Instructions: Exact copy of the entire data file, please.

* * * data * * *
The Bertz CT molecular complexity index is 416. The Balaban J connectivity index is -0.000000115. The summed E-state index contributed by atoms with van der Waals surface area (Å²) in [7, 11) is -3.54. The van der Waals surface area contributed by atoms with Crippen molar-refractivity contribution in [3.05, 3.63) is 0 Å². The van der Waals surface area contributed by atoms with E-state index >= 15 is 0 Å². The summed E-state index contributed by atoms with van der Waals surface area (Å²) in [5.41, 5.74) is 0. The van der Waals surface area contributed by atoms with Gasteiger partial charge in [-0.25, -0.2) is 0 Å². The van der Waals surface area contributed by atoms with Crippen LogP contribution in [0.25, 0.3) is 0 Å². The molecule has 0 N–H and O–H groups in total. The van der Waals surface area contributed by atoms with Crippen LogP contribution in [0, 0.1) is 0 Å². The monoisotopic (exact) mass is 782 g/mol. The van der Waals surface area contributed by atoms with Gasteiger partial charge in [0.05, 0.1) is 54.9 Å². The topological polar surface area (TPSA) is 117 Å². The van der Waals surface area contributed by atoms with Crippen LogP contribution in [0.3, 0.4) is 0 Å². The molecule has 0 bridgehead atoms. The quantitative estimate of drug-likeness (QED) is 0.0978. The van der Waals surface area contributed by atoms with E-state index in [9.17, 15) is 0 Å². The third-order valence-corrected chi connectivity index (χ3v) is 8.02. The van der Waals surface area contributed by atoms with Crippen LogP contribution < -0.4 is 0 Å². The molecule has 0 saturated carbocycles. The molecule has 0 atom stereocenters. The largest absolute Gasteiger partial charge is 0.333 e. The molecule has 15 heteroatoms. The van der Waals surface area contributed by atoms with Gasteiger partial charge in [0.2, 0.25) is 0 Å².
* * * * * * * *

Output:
The Bertz CT molecular complexity index is 416. The Balaban J connectivity index is -0.000000115. The summed E-state index contributed by atoms with van der Waals surface area (Å²) in [7, 11) is -3.54. The van der Waals surface area contributed by atoms with Crippen molar-refractivity contribution in [3.05, 3.63) is 0 Å². The van der Waals surface area contributed by atoms with E-state index >= 15 is 0 Å². The summed E-state index contributed by atoms with van der Waals surface area (Å²) in [5.41, 5.74) is 0. The van der Waals surface area contributed by atoms with Gasteiger partial charge in [-0.25, -0.2) is 0 Å². The van der Waals surface area contributed by atoms with Crippen LogP contribution in [0.25, 0.3) is 0 Å². The molecule has 0 N–H and O–H groups in total. The van der Waals surface area contributed by atoms with Crippen LogP contribution in [0, 0.1) is 0 Å². The monoisotopic (exact) mass is 782 g/mol. The van der Waals surface area contributed by atoms with Gasteiger partial charge in [0.05, 0.1) is 54.9 Å². The topological polar surface area (TPSA) is 117 Å². The van der Waals surface area contributed by atoms with Crippen LogP contribution in [0.3, 0.4) is 0 Å². The molecule has 0 bridgehead atoms. The quantitative estimate of drug-likeness (QED) is 0.0978. The van der Waals surface area contributed by atoms with E-state index in [9.17, 15) is 0 Å². The third-order valence-corrected chi connectivity index (χ3v) is 8.02. The van der Waals surface area contributed by atoms with Crippen LogP contribution < -0.4 is 0 Å². The molecule has 0 saturated carbocycles. The molecule has 0 atom stereocenters. The largest absolute Gasteiger partial charge is 0.333 e. The molecule has 15 heteroatoms. The van der Waals surface area contributed by atoms with Gasteiger partial charge in [0.2, 0.25) is 0 Å².